NHL should sit its stars every once in a while
In hockey, the term used is “maintenance day.”
It sounds a lot like someone is taking his body to the auto shop for a tune-up, but it mostly means a player was too sore to practise. By now, no one questions it. Hockey is a physical sport. If you need to skip work to soak in an ice bath or get a massage, go do it.
The question is why doesn’t it happen on game days? Maybe it should. Maybe it is and we just don’t know.
Two days after Auston Matthews was a game-time decision in a 4-3 shootout win against the Vegas Golden Knights, and one day after he missed practice with “soreness,” the best player on the Toronto Maple Leafs sat out Wednesday night’s game against the Minnesota Wild. The official word from head coach Mike Babcock is that Matthews is day-to-day with an upper-body injury. The unofficial word was that he needed a break. And few could blame him.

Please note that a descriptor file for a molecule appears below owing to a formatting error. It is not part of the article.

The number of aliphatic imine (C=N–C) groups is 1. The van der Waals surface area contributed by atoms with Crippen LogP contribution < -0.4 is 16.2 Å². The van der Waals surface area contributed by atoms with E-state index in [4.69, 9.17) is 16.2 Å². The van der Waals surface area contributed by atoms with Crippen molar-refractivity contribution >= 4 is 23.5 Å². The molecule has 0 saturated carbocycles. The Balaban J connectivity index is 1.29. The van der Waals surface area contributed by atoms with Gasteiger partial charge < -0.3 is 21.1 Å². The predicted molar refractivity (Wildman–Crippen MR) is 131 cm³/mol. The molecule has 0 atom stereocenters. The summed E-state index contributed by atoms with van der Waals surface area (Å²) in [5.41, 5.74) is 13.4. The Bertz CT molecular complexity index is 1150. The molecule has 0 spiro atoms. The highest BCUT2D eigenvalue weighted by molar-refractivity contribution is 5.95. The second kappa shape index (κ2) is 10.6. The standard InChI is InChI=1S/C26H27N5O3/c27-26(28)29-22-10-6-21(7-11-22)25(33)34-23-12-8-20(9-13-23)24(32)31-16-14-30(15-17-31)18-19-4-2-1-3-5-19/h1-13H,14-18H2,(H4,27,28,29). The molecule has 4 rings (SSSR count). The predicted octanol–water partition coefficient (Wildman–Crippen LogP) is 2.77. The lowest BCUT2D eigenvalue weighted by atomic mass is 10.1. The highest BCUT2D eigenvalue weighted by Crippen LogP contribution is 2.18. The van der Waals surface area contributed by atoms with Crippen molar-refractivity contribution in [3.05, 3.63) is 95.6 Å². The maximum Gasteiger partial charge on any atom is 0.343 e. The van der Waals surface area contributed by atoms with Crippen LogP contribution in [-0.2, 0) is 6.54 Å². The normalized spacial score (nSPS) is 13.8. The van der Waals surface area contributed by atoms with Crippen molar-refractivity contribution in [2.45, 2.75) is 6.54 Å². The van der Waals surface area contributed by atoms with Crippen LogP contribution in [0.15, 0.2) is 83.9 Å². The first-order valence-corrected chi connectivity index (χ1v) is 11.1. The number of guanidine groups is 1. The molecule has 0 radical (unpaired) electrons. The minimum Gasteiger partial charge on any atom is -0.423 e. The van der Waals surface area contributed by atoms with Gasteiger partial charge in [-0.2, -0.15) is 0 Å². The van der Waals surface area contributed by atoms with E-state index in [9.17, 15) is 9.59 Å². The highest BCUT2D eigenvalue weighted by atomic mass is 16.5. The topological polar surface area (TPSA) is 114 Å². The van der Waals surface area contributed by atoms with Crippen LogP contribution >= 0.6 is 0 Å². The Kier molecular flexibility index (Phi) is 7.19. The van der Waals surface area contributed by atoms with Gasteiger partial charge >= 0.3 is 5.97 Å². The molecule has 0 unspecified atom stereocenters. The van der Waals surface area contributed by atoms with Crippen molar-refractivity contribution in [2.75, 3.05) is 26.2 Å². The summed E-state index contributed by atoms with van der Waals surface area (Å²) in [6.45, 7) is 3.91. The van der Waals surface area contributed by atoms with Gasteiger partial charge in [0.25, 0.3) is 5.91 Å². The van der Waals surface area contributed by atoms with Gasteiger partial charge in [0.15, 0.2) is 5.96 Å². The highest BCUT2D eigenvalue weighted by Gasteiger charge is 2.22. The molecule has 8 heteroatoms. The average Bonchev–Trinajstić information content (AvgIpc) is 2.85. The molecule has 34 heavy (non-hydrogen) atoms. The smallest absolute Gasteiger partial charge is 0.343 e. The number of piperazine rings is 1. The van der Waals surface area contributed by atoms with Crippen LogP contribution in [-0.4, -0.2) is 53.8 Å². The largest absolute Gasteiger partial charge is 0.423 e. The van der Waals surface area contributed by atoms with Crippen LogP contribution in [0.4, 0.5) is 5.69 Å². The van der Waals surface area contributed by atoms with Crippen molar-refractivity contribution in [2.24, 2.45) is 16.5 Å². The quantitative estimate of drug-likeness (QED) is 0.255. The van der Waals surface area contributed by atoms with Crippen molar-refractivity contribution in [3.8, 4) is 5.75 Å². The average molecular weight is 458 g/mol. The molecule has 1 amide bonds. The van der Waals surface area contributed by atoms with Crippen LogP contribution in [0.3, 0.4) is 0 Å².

This is a brutal part of the schedule for the Leafs. After playing four games in six nights on the road last week — three in California and one in St. Louis — they returned home for another four tilts in six nights this week. In total, they play eight games in 13 days, two of which are on back-to-back nights.
If this was the middle of March, perhaps whatever is ailing Matthews wouldn’t have kept him out of the lineup. But if you are going to miss a game to rest a bump or a bruise, better to do it in the second week of November when the points in the standings don’t seem as dire.
“I think you’re never going to feel 100%,” Matthews said after Monday’s win against Vegas, in which he had an assist and logged a gamehigh 21 minutes and 11 seconds among forwards. firstname.lastname@example.org